A woman says her landlord is attempting to kick her out of the apartment she’s lived in for four years after finding out she’s Black. She says her name is not on the lease and that the leaseholder was her roommate who recently died.
It’s unclear if her allegations are valid, but the incident blew up on TikTok all the same.
The woman, Julissa Escobar (@julissaescobar681), posted a TikTok showing an interaction between her, a police officer, and an apparent Florida realtor, who Escobar allegedly identified in the text overlay. There is also another woman in the video. The TikToker tells someone to “get the fuck out” of her apartment.
It’s unclear why the alleged realtor was there. Escobar refers to someone in the clip as the “homeowner,” but it’s unclear who she is speaking to.
“Y’all shouldn’t have invaded my privacy to begin with,” Escobar says. “Get the fuck out and goodbye.”
The TikToker says she “recorded everything” and is going to post it online so that people “can see what kind of homeowner you are.”
The TikToker points to the mail she’s receiving to the apartment.
The TikToker, via text overlay, called it a “failed attempt” to evict her “because the owner was unaware that [she’s] black.”
The TikToker then speaks with the police officer in the video.
Escobar says in a follow-up that she returned to the apartment and saw “there was a lock that was locked that [she] didn’t lock.” She says the property manager was in the apartment and told her that they spoke with the sister of the deceased leaseholder and that the apartment to be cleaned so it would be “ready to rent.” Escobar says the sister knew she took up residence in the unit. She says the landlord then showed up and told her the “same thing” the property manager told her. Escobar says she then called the cops.
In the video’s comments, Escobar further explained that she is a “resident” of the property and that the leaseholder was her roommate who recently died of cancer.
“The property manager came to the apartment to inform me that the landlord wants the apartment cleaned out so she can rent to someone else,” Escobar wrote. “Rent is paid and it’s illegal to move me out.”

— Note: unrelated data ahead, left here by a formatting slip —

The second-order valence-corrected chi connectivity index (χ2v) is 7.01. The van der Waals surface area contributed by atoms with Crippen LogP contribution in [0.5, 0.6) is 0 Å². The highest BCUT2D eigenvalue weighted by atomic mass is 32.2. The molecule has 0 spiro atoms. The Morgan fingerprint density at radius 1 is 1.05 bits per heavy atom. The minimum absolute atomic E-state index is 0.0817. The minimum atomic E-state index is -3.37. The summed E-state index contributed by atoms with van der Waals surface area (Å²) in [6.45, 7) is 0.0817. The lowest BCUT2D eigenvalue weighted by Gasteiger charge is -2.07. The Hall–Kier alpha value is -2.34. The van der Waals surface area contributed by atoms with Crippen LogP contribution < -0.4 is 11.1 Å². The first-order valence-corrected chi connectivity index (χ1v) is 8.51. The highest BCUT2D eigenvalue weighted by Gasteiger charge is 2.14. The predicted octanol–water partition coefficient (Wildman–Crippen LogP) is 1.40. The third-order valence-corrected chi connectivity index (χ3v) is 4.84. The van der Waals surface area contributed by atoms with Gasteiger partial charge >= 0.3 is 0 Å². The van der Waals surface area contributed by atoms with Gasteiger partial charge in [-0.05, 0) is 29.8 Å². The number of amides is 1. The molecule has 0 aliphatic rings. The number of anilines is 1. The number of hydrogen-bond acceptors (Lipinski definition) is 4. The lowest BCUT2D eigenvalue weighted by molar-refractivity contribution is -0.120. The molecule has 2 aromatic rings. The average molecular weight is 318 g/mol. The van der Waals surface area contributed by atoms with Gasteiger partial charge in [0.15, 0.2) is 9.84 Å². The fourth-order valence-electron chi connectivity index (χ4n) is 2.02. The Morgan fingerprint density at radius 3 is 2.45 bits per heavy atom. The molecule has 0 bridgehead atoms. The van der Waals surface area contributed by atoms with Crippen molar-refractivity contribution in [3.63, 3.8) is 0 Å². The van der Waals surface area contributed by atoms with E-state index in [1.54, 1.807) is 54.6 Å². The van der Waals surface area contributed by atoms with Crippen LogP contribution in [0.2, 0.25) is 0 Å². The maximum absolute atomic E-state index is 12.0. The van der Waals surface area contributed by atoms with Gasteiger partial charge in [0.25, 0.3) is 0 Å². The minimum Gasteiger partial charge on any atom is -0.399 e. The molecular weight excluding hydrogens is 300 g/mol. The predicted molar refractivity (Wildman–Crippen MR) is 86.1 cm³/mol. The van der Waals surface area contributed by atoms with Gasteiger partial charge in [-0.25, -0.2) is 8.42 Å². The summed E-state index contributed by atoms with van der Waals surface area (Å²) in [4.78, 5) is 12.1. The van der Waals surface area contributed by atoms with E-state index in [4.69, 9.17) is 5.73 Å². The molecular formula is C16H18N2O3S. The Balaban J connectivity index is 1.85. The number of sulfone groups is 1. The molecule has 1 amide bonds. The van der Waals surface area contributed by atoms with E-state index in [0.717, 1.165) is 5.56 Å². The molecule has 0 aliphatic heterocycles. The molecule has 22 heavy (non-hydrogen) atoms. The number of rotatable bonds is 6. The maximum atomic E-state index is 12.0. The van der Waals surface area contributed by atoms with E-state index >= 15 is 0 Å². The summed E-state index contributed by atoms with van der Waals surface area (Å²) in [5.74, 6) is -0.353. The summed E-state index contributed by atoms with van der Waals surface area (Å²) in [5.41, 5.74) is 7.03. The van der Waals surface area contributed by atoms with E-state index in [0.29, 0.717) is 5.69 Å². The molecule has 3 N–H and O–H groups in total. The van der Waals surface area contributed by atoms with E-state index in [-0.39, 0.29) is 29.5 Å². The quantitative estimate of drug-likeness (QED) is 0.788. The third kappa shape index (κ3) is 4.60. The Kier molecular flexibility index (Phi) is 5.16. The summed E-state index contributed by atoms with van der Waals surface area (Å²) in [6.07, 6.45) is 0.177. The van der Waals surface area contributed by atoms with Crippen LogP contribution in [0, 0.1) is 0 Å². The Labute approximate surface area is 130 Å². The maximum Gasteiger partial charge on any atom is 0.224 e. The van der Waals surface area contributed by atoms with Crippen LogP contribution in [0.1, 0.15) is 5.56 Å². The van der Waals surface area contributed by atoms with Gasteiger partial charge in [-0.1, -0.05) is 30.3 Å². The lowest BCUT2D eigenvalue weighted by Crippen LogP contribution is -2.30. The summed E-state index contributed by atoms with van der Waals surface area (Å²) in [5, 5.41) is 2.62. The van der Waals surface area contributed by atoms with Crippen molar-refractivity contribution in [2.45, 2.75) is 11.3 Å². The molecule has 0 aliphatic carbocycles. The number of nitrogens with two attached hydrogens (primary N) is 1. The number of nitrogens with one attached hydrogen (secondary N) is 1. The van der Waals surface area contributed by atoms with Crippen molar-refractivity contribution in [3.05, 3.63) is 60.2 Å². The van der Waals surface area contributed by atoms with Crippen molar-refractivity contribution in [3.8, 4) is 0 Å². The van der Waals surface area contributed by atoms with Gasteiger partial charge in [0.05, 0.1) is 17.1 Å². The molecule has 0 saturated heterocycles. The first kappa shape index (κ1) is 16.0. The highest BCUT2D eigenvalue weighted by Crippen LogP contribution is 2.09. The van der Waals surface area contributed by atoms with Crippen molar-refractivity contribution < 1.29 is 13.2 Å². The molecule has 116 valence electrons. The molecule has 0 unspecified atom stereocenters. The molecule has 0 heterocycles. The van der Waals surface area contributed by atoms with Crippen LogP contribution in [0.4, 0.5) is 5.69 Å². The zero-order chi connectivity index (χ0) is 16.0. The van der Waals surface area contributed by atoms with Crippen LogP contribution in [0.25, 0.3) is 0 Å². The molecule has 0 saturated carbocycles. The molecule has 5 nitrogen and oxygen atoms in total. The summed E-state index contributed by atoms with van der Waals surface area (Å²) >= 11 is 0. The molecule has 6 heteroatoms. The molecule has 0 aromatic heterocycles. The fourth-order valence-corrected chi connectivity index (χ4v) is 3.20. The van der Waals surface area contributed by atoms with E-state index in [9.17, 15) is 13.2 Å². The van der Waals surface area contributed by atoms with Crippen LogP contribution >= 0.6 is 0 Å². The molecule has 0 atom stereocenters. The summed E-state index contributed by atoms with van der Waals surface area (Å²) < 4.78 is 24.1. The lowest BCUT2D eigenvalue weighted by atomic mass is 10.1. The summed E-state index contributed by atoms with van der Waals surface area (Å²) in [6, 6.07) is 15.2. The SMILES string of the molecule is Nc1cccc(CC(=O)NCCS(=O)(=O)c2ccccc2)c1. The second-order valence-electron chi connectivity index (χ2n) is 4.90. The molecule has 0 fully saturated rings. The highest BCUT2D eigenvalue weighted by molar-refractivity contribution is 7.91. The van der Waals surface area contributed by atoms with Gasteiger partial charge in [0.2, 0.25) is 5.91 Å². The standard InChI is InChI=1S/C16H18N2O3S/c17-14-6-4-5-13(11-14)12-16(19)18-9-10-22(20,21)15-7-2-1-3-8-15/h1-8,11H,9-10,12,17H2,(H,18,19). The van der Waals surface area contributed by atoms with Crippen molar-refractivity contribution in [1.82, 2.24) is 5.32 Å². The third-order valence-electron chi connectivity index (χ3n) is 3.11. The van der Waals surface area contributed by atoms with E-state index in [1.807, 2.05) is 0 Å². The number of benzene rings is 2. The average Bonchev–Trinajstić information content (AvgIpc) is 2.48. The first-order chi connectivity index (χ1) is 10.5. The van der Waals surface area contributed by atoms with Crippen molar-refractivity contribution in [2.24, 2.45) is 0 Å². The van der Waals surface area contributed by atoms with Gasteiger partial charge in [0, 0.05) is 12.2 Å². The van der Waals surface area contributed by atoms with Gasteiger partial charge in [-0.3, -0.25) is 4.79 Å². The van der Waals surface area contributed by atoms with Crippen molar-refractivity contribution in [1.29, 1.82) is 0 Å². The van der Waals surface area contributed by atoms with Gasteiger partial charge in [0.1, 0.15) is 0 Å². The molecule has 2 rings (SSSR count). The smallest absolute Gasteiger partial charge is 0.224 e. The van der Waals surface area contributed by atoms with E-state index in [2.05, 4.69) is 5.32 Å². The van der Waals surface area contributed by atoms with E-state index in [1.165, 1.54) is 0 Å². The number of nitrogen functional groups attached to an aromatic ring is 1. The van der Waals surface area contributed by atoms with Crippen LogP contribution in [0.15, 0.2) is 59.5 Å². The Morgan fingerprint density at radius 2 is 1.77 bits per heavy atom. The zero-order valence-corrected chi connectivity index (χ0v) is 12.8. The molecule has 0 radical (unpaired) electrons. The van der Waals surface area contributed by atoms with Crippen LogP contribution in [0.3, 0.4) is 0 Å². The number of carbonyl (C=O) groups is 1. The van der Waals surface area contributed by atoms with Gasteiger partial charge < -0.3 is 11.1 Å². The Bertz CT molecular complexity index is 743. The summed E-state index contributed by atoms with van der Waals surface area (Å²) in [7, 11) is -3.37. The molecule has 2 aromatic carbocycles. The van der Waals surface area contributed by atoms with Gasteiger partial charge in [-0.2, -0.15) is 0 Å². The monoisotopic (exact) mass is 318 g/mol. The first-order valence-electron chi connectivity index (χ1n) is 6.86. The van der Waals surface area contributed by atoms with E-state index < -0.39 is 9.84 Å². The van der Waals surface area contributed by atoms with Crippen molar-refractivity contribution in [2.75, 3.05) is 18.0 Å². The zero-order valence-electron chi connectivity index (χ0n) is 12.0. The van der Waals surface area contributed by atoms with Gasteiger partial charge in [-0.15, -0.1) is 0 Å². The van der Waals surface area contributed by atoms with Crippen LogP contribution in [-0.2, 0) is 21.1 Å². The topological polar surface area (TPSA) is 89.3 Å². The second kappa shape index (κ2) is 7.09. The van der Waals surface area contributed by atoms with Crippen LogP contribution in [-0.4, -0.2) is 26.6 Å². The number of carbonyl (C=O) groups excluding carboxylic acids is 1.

She also said the police officer told her the situation is a “civil matter” and advised her to “change [her] locks and call the police if they come back.” She also says they “were escorted off the property.” The TikToker says in another follow-up that she called the “Florida State Board of Realtors” and found out that the realtor does not have a realtor license registered with the board under her name.
The Daily Dot reached out to the Florida Real Estate Commission to confirm the existence of the realtor’s license via email but could not find her name when running a search on the Florida Department of Business and Professional Regulation’s (DBPR) Licensee database.
When reached for comment, a spokesperson for the DBPR told the Daily Dot that a “Maria Isabel Stevenazi (License Number: BK3377924) is a licensed real estate broker with DBPR’s Division of Real Estate and serves as the qualifying broker for Investors 1 Realty, Inc., effective February 16, 2017.” The spokesperson added that it could not confirm if Maria Isabel Stevenazi is the woman in the video.
In response to one comment asking her “how does race play any part in this if they were trying to kick you out for not being on the lease?” she said: “because everything they tried to pull was unlawful and unexplainable.”
Commenters on Escobar’s initial video, which got over 1.7 million views, offered her legal advice on dealing with the situation.
Landlord/Tenant Law in Florida states that landlords are not allowed to “force a tenant out” by “using a device that denies the tenant access.”
According to All Property Management, individuals can be considered tenants “even if [their] name is not listed on the lease and they are paying rent,” like Escobar alleges she is. The site advises landlords to not accept rent from those who aren’t named on the lease because then “a guest can be granted the same rights as a tenant on the lease and will be harder to remove.”
“In this situation, [the landlord has] a legal tenant on [their] hands, but not the paperwork to back it up. Therefore, if you try to evict the guest, or the tenants who brought in the guest, you’ll end up with an uphill legal battle involving landlord-tenant law because of the rights they’ve gained in paying you,” All Property Management reported.
The Daily Dot has reached out to Escobar via TikTok comment, the realtor by phone, and emailed the Coral Springs Police Department.
This story has been updated.
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